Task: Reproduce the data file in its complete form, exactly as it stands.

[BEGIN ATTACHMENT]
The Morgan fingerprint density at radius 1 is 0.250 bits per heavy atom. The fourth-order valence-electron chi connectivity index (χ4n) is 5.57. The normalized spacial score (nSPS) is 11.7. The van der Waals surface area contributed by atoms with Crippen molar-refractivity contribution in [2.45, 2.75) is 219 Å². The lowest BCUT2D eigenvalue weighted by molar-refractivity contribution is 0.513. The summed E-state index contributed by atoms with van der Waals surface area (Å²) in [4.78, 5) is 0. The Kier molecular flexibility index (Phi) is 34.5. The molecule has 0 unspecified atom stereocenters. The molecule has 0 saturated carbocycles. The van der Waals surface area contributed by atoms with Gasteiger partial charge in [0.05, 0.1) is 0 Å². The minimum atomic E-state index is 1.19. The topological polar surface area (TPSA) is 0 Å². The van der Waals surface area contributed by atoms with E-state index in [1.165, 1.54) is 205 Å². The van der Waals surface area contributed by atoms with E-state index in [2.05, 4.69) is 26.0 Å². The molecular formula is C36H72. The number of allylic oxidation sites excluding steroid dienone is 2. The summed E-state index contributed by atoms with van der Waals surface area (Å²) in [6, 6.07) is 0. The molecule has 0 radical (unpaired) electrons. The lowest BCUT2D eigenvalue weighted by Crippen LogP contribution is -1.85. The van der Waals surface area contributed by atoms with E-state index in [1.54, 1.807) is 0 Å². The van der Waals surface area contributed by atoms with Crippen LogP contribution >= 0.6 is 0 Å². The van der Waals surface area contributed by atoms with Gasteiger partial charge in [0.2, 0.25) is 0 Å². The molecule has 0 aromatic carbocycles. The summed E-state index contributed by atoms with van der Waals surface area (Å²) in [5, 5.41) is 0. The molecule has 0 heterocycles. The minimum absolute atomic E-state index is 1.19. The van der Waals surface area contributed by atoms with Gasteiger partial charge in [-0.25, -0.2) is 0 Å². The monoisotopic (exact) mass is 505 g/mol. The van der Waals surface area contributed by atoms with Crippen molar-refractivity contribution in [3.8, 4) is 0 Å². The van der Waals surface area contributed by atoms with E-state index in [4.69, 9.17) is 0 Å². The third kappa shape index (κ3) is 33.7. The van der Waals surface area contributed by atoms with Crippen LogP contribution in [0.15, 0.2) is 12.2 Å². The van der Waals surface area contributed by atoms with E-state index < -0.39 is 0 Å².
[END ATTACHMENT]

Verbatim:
The Morgan fingerprint density at radius 1 is 0.250 bits per heavy atom. The fourth-order valence-electron chi connectivity index (χ4n) is 5.57. The normalized spacial score (nSPS) is 11.7. The van der Waals surface area contributed by atoms with Crippen molar-refractivity contribution in [2.45, 2.75) is 219 Å². The lowest BCUT2D eigenvalue weighted by molar-refractivity contribution is 0.513. The summed E-state index contributed by atoms with van der Waals surface area (Å²) in [4.78, 5) is 0. The Kier molecular flexibility index (Phi) is 34.5. The molecule has 0 unspecified atom stereocenters. The molecule has 0 saturated carbocycles. The van der Waals surface area contributed by atoms with Gasteiger partial charge in [0.05, 0.1) is 0 Å². The minimum atomic E-state index is 1.19. The topological polar surface area (TPSA) is 0 Å². The van der Waals surface area contributed by atoms with E-state index in [1.165, 1.54) is 205 Å². The van der Waals surface area contributed by atoms with E-state index in [2.05, 4.69) is 26.0 Å². The molecular formula is C36H72. The number of allylic oxidation sites excluding steroid dienone is 2. The summed E-state index contributed by atoms with van der Waals surface area (Å²) in [6, 6.07) is 0. The molecule has 0 radical (unpaired) electrons. The lowest BCUT2D eigenvalue weighted by Crippen LogP contribution is -1.85. The van der Waals surface area contributed by atoms with E-state index in [1.54, 1.807) is 0 Å². The van der Waals surface area contributed by atoms with Crippen LogP contribution >= 0.6 is 0 Å². The van der Waals surface area contributed by atoms with Gasteiger partial charge in [0.2, 0.25) is 0 Å². The molecule has 0 aromatic carbocycles. The summed E-state index contributed by atoms with van der Waals surface area (Å²) in [5, 5.41) is 0. The molecule has 0 heterocycles. The minimum absolute atomic E-state index is 1.19. The van der Waals surface area contributed by atoms with Gasteiger partial charge in [-0.25, -0.2) is 0 Å². The monoisotopic (exact) mass is 505 g/mol. The van der Waals surface area contributed by atoms with Crippen molar-refractivity contribution in [3.8, 4) is 0 Å². The van der Waals surface area contributed by atoms with E-state index in [4.69, 9.17) is 0 Å². The third kappa shape index (κ3) is 33.7. The van der Waals surface area contributed by atoms with Crippen LogP contribution in [0.15, 0.2) is 12.2 Å². The van der Waals surface area contributed by atoms with E-state index < -0.39 is 0 Å².